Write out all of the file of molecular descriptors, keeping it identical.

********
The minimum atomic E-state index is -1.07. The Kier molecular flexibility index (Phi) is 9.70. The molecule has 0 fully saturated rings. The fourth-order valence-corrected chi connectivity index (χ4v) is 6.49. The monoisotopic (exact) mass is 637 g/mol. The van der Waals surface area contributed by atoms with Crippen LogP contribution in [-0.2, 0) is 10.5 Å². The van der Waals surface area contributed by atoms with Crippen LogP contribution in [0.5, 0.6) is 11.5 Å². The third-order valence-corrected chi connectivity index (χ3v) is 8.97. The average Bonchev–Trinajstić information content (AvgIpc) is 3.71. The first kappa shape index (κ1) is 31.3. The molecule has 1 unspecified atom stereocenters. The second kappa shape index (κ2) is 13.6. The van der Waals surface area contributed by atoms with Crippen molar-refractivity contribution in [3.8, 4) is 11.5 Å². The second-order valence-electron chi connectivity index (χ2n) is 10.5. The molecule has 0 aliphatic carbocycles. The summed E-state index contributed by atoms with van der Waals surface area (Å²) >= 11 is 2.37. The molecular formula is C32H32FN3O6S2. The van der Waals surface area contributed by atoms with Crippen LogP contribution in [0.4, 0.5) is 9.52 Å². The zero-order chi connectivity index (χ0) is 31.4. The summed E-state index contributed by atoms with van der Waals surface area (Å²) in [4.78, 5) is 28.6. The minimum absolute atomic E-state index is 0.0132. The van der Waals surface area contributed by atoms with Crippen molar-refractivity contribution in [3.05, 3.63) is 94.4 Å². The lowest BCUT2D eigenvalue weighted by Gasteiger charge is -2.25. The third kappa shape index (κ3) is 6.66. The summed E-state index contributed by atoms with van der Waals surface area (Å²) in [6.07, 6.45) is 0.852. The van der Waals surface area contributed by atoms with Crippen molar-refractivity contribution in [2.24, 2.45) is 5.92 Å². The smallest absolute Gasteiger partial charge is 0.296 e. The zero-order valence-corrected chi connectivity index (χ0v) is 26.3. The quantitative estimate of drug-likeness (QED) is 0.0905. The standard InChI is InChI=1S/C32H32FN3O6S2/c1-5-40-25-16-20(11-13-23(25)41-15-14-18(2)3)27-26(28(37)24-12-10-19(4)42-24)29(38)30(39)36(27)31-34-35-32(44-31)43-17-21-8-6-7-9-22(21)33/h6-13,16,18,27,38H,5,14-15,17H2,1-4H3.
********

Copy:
The minimum atomic E-state index is -1.07. The Kier molecular flexibility index (Phi) is 9.70. The molecule has 0 fully saturated rings. The fourth-order valence-corrected chi connectivity index (χ4v) is 6.49. The monoisotopic (exact) mass is 637 g/mol. The van der Waals surface area contributed by atoms with Crippen LogP contribution in [-0.2, 0) is 10.5 Å². The van der Waals surface area contributed by atoms with Crippen LogP contribution in [0.5, 0.6) is 11.5 Å². The third-order valence-corrected chi connectivity index (χ3v) is 8.97. The average Bonchev–Trinajstić information content (AvgIpc) is 3.71. The first kappa shape index (κ1) is 31.3. The molecule has 1 unspecified atom stereocenters. The second kappa shape index (κ2) is 13.6. The van der Waals surface area contributed by atoms with Crippen molar-refractivity contribution in [3.8, 4) is 11.5 Å². The second-order valence-electron chi connectivity index (χ2n) is 10.5. The molecule has 0 aliphatic carbocycles. The summed E-state index contributed by atoms with van der Waals surface area (Å²) >= 11 is 2.37. The molecular formula is C32H32FN3O6S2. The van der Waals surface area contributed by atoms with Crippen LogP contribution in [0.4, 0.5) is 9.52 Å². The zero-order chi connectivity index (χ0) is 31.4. The summed E-state index contributed by atoms with van der Waals surface area (Å²) in [4.78, 5) is 28.6. The minimum absolute atomic E-state index is 0.0132. The van der Waals surface area contributed by atoms with Crippen molar-refractivity contribution in [3.05, 3.63) is 94.4 Å². The lowest BCUT2D eigenvalue weighted by Gasteiger charge is -2.25. The third kappa shape index (κ3) is 6.66. The summed E-state index contributed by atoms with van der Waals surface area (Å²) in [6.07, 6.45) is 0.852. The van der Waals surface area contributed by atoms with Crippen molar-refractivity contribution in [2.24, 2.45) is 5.92 Å². The smallest absolute Gasteiger partial charge is 0.296 e. The zero-order valence-corrected chi connectivity index (χ0v) is 26.3. The quantitative estimate of drug-likeness (QED) is 0.0905. The standard InChI is InChI=1S/C32H32FN3O6S2/c1-5-40-25-16-20(11-13-23(25)41-15-14-18(2)3)27-26(28(37)24-12-10-19(4)42-24)29(38)30(39)36(27)31-34-35-32(44-31)43-17-21-8-6-7-9-22(21)33/h6-13,16,18,27,38H,5,14-15,17H2,1-4H3.